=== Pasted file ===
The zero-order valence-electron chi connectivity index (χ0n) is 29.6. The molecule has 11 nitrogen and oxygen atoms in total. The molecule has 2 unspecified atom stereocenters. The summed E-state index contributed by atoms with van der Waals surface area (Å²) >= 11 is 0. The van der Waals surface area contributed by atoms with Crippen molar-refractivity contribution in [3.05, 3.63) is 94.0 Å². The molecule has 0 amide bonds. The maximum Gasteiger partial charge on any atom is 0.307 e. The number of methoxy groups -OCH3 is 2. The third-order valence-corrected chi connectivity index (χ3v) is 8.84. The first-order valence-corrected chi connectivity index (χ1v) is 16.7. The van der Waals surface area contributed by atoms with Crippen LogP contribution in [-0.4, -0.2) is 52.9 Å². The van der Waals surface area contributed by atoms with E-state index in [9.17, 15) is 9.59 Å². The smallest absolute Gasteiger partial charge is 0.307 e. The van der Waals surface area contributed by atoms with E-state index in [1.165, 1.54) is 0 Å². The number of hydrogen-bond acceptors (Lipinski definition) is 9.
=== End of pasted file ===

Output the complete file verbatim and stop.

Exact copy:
The zero-order valence-electron chi connectivity index (χ0n) is 29.6. The molecule has 11 nitrogen and oxygen atoms in total. The molecule has 2 unspecified atom stereocenters. The summed E-state index contributed by atoms with van der Waals surface area (Å²) >= 11 is 0. The van der Waals surface area contributed by atoms with Crippen molar-refractivity contribution in [3.05, 3.63) is 94.0 Å². The molecule has 0 amide bonds. The maximum Gasteiger partial charge on any atom is 0.307 e. The number of methoxy groups -OCH3 is 2. The third-order valence-corrected chi connectivity index (χ3v) is 8.84. The first-order valence-corrected chi connectivity index (χ1v) is 16.7. The van der Waals surface area contributed by atoms with Crippen LogP contribution in [-0.4, -0.2) is 52.9 Å². The van der Waals surface area contributed by atoms with E-state index in [9.17, 15) is 9.59 Å². The smallest absolute Gasteiger partial charge is 0.307 e. The van der Waals surface area contributed by atoms with E-state index in [1.165, 1.54) is 0 Å². The number of hydrogen-bond acceptors (Lipinski definition) is 9.